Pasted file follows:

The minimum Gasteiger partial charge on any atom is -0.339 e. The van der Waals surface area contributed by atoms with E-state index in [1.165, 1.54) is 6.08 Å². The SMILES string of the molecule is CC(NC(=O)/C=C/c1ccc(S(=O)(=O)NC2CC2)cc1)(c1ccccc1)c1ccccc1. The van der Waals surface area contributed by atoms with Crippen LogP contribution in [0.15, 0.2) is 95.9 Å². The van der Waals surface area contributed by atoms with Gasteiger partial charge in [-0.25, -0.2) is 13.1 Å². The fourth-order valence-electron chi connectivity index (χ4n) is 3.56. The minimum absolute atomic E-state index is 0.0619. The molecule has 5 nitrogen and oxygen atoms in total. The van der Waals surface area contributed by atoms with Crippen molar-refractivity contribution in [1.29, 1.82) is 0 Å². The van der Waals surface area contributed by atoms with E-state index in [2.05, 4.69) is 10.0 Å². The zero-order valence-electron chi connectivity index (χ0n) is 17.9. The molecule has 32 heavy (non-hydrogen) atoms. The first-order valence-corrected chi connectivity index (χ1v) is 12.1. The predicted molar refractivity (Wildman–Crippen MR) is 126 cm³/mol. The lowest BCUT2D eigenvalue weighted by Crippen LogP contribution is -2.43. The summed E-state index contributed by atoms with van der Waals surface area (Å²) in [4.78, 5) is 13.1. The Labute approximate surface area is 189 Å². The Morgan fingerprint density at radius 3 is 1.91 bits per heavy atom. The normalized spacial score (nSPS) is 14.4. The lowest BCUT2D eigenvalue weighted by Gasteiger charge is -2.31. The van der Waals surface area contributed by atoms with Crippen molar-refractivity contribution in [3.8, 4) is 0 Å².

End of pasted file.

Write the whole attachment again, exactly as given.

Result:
The minimum Gasteiger partial charge on any atom is -0.339 e. The van der Waals surface area contributed by atoms with E-state index in [1.165, 1.54) is 6.08 Å². The SMILES string of the molecule is CC(NC(=O)/C=C/c1ccc(S(=O)(=O)NC2CC2)cc1)(c1ccccc1)c1ccccc1. The van der Waals surface area contributed by atoms with Crippen LogP contribution in [0.15, 0.2) is 95.9 Å². The van der Waals surface area contributed by atoms with Gasteiger partial charge in [-0.25, -0.2) is 13.1 Å². The fourth-order valence-electron chi connectivity index (χ4n) is 3.56. The minimum absolute atomic E-state index is 0.0619. The molecule has 5 nitrogen and oxygen atoms in total. The van der Waals surface area contributed by atoms with Crippen molar-refractivity contribution in [1.29, 1.82) is 0 Å². The van der Waals surface area contributed by atoms with E-state index in [2.05, 4.69) is 10.0 Å². The zero-order valence-electron chi connectivity index (χ0n) is 17.9. The molecule has 32 heavy (non-hydrogen) atoms. The first-order valence-corrected chi connectivity index (χ1v) is 12.1. The predicted molar refractivity (Wildman–Crippen MR) is 126 cm³/mol. The lowest BCUT2D eigenvalue weighted by Crippen LogP contribution is -2.43. The summed E-state index contributed by atoms with van der Waals surface area (Å²) in [4.78, 5) is 13.1. The Labute approximate surface area is 189 Å². The Morgan fingerprint density at radius 3 is 1.91 bits per heavy atom. The normalized spacial score (nSPS) is 14.4. The lowest BCUT2D eigenvalue weighted by Gasteiger charge is -2.31. The van der Waals surface area contributed by atoms with Crippen molar-refractivity contribution in [3.8, 4) is 0 Å².